Short answer: No Photoshop can’t create responsive templates.
Long answer: To understand why, you need to understand the difference between normal, static designs (like you do in Photoshop) and what is needed for a responsive designs.
Lets take a portrait of someone that is in portrait format 4✕6. Now someone cuts of the upper half of the image, making it 4✕3 (landscape format). In a physical painting you would obviously loose the head of the portrait. On a computer there are two more things you could do, giving you three options:
- Crop it of (like with the painting, loosing part of the image)
- Scale it unproportionally (thereby loosing the aspect ratio)
- Scale it proportionally (thereby not meeting the given aspect ratio of the whole image and creating a border around it (the canvas is still there))
Except for altering the actual image there is not much else that can be done. While this might sound obvious and unsolveable, this is exactly the kind of problem that needs to be solved for responsive layouts:
Design something and when you are done I tell you which size it should be.
I actually like to think of responsive layouts as resolution independent layouts. Think of the size and aspect ratio of your image as an unknown value. Users today have a wide range of different sized devices (can also be turned/browser windows can be resized), giving you almost endless possibilities for final output sizes.
The reason why this can’t be solved be traditional paintings (or fixed, static layouts like you create with Photoshop/Illustrator/InDesign etc.) is, that they contain no information how the single elements in those designs relate to the size of the whole image.
Here is another example: Lets you assume you have this very simple image:
Now what would happen if you would keep the height of this image but make it 10 times as wide. Here are just 6 different things that could happen:
- The blue borders keep their width, changing the width and aspect ratio of the red field.
- The blue borders and the red fields keep relative width to each other, making both wider and changing the aspect ratio of both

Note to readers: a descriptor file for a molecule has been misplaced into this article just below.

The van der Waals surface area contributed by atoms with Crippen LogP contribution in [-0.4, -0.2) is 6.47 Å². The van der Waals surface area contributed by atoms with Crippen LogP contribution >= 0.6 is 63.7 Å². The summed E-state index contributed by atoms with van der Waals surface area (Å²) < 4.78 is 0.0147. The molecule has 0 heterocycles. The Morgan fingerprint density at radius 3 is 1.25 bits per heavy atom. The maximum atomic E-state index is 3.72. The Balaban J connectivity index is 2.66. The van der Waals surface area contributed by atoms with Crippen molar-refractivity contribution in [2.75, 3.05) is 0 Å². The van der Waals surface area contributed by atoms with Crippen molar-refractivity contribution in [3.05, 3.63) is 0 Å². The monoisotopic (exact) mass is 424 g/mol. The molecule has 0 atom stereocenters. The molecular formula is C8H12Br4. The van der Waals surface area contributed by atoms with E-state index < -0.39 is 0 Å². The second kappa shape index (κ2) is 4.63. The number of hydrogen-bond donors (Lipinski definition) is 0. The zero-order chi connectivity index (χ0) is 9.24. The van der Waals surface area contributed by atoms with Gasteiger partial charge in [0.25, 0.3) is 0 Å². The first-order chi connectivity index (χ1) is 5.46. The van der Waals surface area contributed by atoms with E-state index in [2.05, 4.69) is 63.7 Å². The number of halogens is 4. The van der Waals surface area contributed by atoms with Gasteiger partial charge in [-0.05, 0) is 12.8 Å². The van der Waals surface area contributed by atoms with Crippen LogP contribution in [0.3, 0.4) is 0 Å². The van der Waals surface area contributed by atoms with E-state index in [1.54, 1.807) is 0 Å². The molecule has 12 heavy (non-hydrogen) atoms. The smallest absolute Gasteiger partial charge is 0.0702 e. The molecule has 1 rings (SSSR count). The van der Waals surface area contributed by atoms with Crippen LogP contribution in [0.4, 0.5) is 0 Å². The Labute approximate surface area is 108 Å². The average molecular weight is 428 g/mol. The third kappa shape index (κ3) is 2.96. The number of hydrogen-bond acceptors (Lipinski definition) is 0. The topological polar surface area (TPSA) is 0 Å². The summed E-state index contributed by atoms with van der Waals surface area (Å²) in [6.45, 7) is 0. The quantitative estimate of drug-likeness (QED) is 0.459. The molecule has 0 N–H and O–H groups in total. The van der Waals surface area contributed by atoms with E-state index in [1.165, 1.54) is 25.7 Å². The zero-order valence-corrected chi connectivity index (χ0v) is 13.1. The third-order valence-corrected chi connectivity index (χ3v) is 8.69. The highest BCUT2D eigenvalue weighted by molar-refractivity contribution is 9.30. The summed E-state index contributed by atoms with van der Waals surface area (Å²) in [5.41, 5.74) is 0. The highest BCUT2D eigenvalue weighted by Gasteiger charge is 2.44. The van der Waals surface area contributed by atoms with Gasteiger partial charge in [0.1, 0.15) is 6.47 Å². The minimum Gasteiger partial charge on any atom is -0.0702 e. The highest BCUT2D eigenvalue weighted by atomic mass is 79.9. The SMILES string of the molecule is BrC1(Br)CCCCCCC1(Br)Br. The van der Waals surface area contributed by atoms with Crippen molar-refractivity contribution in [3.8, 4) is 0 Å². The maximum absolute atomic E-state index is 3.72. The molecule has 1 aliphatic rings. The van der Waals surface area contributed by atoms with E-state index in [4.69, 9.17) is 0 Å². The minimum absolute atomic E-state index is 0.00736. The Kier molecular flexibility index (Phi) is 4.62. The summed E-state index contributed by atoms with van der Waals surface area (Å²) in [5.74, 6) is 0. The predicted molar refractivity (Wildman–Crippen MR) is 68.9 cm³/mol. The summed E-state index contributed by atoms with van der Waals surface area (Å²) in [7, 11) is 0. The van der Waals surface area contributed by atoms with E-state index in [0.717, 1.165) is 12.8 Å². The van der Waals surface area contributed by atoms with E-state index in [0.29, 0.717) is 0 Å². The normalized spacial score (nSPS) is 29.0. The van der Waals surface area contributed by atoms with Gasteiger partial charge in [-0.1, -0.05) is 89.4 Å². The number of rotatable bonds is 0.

- The red field keeps its aspect ratio, making the blue border wider
- the initial pattern ist just repeated
- the rest of the image is just filled with blue
- something completely weird
All of these would be logical changes when transitioning from the initial image to a wider version. The problem with static programms like Photoshop or physical paintings is: there is no way you can tell from one image what it is supposed to look like with a different size and there is no way to specify it either.
Since the possible screen sizes can be considered to be almost infinite (not really but still quite a lot) just providing two or three images won’t do either. There would still be a lot of interpolation to be done, for all screen sizes that don’t exactly match your three designs.
To create responsive designs you need to specify if the size of an element is absolute (like 10px wide) or relative (like 10% of the total screen width) or ideally even a mixture of both (10% of the screen + 10px, but to a maximum of 500px or something like that). All normal graphic programms handle all sizes just as absolute (px, centimeter, inch etc.). When the image is resized they are all handled as relative, making no difference (because there is no way for you to specify.
For you as a designer this means the following:
- Be aware of the gap between your design (idea) and the medium into which it needs to converted to work as a website.
- The final output size of your design is unknown to you, while you design
- Be aware that you not just need to choose what color the square is and which size it is, but also how it relates to the image size
- The size in which your design will be viewed WILL change, therefor your design MUST change, in one way or the other — the question is just: will you control how it changes or will it be just random.
- Don’t even try to do pixel perfect layouts
If this is not possible try to get your head around the idea that the final size of your layout can be seen as unknown and give your programmer instructions that are as clear as possible, whether you send him an HTML mockup or several annotated Photoshop/Illustrator/Indesign files.
And whats most important: If you want to stay in the web-/screen design business, be aware the responsive layouts won’t be a nice feature. They will be the way to go. There is no way on earth, that screen design will go back to a state where you can safely assume that everybody is using the same screen size and won’t resize their browser window.